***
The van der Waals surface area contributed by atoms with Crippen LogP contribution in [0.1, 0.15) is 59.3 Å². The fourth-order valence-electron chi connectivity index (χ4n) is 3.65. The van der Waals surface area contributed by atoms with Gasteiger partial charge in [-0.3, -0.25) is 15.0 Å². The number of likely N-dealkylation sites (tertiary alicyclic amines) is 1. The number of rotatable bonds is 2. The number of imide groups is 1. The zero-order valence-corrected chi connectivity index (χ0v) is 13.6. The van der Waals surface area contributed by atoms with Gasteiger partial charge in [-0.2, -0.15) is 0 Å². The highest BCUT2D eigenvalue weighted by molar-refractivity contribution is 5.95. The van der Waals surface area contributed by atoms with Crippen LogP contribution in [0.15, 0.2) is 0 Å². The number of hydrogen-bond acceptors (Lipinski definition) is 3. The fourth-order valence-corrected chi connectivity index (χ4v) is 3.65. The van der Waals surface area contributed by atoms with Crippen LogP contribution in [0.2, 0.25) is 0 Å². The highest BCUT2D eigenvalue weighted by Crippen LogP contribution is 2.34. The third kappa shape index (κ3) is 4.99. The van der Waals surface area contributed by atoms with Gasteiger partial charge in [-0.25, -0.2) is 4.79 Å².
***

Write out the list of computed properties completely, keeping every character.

The van der Waals surface area contributed by atoms with Crippen LogP contribution in [0.1, 0.15) is 59.3 Å². The fourth-order valence-electron chi connectivity index (χ4n) is 3.65. The van der Waals surface area contributed by atoms with Gasteiger partial charge in [-0.3, -0.25) is 15.0 Å². The number of likely N-dealkylation sites (tertiary alicyclic amines) is 1. The number of rotatable bonds is 2. The number of imide groups is 1. The zero-order valence-corrected chi connectivity index (χ0v) is 13.6. The van der Waals surface area contributed by atoms with Gasteiger partial charge in [-0.2, -0.15) is 0 Å². The highest BCUT2D eigenvalue weighted by molar-refractivity contribution is 5.95. The van der Waals surface area contributed by atoms with Crippen LogP contribution in [0.15, 0.2) is 0 Å². The number of hydrogen-bond acceptors (Lipinski definition) is 3. The fourth-order valence-corrected chi connectivity index (χ4v) is 3.65. The van der Waals surface area contributed by atoms with Crippen LogP contribution in [0.2, 0.25) is 0 Å². The highest BCUT2D eigenvalue weighted by Crippen LogP contribution is 2.34. The third kappa shape index (κ3) is 4.99. The van der Waals surface area contributed by atoms with Gasteiger partial charge in [-0.25, -0.2) is 4.79 Å².